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Eating America: Crisis, Sustenance, Sustainability


Edited By Justyna Kociatkiewicz, Laura Suchostawska and Dominika Ferens

This volume of essays examines the relationship between eating and crisis. The United States’ long-lasting economic and cultural hegemony raises a number of questions: Has America been – literally and metaphorically – eating, appropriating, exploiting, and molding the world in its own image, or has it been eaten, appropriated, and exploited as a (frequently criticized or disdained) source of ideas, ideology, and knowledge? What is the relation between the current ecological crisis and America’s consumerist economy, with its practices of food production and consumption, and its use of natural resources? What is America’s role in the ongoing crisis of modernity? And, if the crisis continues, where are the sources of sustenance?
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Consuming the Artist, Consuming the Image: Marina Abramović 2001 MOCA Gala Controversy: Justyna Wierzchowska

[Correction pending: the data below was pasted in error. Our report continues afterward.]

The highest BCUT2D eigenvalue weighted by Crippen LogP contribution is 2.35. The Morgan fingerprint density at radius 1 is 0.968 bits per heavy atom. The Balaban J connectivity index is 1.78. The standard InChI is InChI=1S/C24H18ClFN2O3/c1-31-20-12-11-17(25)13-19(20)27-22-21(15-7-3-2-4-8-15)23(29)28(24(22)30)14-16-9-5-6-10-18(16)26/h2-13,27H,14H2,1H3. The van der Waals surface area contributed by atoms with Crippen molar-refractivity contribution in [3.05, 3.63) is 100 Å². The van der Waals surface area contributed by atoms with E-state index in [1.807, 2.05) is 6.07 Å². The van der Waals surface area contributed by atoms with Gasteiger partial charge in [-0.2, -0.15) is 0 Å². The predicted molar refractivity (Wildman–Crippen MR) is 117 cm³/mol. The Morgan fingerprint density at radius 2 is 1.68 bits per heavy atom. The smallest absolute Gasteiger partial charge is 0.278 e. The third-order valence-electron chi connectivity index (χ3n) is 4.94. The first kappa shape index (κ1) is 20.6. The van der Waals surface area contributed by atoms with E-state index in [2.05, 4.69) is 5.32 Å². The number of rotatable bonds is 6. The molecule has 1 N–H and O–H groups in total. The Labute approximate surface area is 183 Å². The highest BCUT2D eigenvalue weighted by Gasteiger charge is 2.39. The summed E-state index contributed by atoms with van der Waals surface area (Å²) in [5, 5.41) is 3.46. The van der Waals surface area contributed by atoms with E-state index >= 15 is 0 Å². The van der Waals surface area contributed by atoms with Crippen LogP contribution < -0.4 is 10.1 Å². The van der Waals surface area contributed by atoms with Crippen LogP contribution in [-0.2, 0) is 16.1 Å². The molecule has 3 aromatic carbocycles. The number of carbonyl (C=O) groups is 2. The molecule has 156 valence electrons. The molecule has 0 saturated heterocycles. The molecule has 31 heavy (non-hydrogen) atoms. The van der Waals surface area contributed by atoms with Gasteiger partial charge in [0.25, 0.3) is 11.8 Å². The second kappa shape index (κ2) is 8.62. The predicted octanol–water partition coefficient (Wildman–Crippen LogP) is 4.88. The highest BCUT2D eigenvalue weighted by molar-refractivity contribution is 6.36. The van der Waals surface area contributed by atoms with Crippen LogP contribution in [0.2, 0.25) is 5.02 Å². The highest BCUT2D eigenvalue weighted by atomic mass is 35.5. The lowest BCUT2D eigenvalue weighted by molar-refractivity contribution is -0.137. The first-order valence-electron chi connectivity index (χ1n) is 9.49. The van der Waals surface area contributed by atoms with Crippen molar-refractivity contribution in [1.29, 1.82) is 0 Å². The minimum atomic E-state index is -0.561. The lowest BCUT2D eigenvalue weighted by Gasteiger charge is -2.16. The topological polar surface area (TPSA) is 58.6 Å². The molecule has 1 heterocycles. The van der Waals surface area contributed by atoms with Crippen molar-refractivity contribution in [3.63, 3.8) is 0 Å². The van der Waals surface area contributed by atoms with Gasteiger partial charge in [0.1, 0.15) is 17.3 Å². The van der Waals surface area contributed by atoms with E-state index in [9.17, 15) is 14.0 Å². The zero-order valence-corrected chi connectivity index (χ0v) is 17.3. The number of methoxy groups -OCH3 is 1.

The Museum of Contemporary Art in Los Angeles (MOCA) was founded in 1980 and is the only museum in Los Angeles devoted entirely to contemporary art, that is art created after 1940, both European and American. Among its holdings, there are works by major artists of the 20th century, among them Piet Mondrian, Franz Kline, American Abstract Expressionists, major representatives of Pop art and second wave feminism. Unlike the Los Angeles County Museum of Art, MOCA receives minimal government funding, does not have a steady income and thus relies mostly on donations. In effect, in recent years, due to the global economic crisis, the museum has constantly struggled with financial difficulties. One of the ways to raise money for MOCA is the annual Gala, which was started in 2007 as a “single-evening, experimental artwork conceived by some of the most outstanding visual artists working today” (“MOCA Announces”). For example, the 2007 Gala was directed by the celebrated Japanese artist Takashi Murakami, then in 2009 by the Italian artist and filmmaker Francesco Vezzoli, who invited dancers from the Bolshoi Ballet and Lady Gaga to perform for MOCA. At the event, Lady Gaga’s “piano customized in pink and blue butterfly motifs by … Damien Hirst” was auctioned for $450,000 in support of MOCA (“MOCA Announces”). In 2011,and this is the focal point of this essay, the Gala was directed by the ultimate star of performance art Marina Abramović, who invited an icon of music and popular culture, Deborah Harry (aka Blondie)...

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